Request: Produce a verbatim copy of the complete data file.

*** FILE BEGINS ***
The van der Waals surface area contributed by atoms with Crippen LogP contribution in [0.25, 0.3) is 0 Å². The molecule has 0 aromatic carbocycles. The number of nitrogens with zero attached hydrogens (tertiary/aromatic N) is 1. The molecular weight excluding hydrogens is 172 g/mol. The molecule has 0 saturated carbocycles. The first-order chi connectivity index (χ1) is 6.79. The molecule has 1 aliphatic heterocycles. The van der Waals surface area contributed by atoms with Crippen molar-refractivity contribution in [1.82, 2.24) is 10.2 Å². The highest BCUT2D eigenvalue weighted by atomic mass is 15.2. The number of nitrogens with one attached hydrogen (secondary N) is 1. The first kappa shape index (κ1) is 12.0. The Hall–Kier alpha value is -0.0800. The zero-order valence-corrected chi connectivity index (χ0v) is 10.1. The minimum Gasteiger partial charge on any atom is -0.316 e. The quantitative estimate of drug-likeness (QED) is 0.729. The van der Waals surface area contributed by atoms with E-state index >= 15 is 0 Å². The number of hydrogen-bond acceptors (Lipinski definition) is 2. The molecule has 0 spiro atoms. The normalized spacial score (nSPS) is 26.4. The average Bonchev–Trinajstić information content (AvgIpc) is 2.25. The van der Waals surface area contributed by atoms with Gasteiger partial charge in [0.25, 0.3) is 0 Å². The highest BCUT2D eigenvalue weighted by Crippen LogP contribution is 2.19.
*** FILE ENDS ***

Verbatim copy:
The van der Waals surface area contributed by atoms with Crippen LogP contribution in [0.25, 0.3) is 0 Å². The molecule has 0 aromatic carbocycles. The number of nitrogens with zero attached hydrogens (tertiary/aromatic N) is 1. The molecular weight excluding hydrogens is 172 g/mol. The molecule has 0 saturated carbocycles. The first-order chi connectivity index (χ1) is 6.79. The molecule has 1 aliphatic heterocycles. The van der Waals surface area contributed by atoms with Crippen molar-refractivity contribution in [1.82, 2.24) is 10.2 Å². The highest BCUT2D eigenvalue weighted by atomic mass is 15.2. The number of nitrogens with one attached hydrogen (secondary N) is 1. The first kappa shape index (κ1) is 12.0. The Hall–Kier alpha value is -0.0800. The zero-order valence-corrected chi connectivity index (χ0v) is 10.1. The minimum Gasteiger partial charge on any atom is -0.316 e. The quantitative estimate of drug-likeness (QED) is 0.729. The van der Waals surface area contributed by atoms with E-state index >= 15 is 0 Å². The number of hydrogen-bond acceptors (Lipinski definition) is 2. The molecule has 0 spiro atoms. The normalized spacial score (nSPS) is 26.4. The average Bonchev–Trinajstić information content (AvgIpc) is 2.25. The van der Waals surface area contributed by atoms with Gasteiger partial charge in [0.25, 0.3) is 0 Å². The highest BCUT2D eigenvalue weighted by Crippen LogP contribution is 2.19.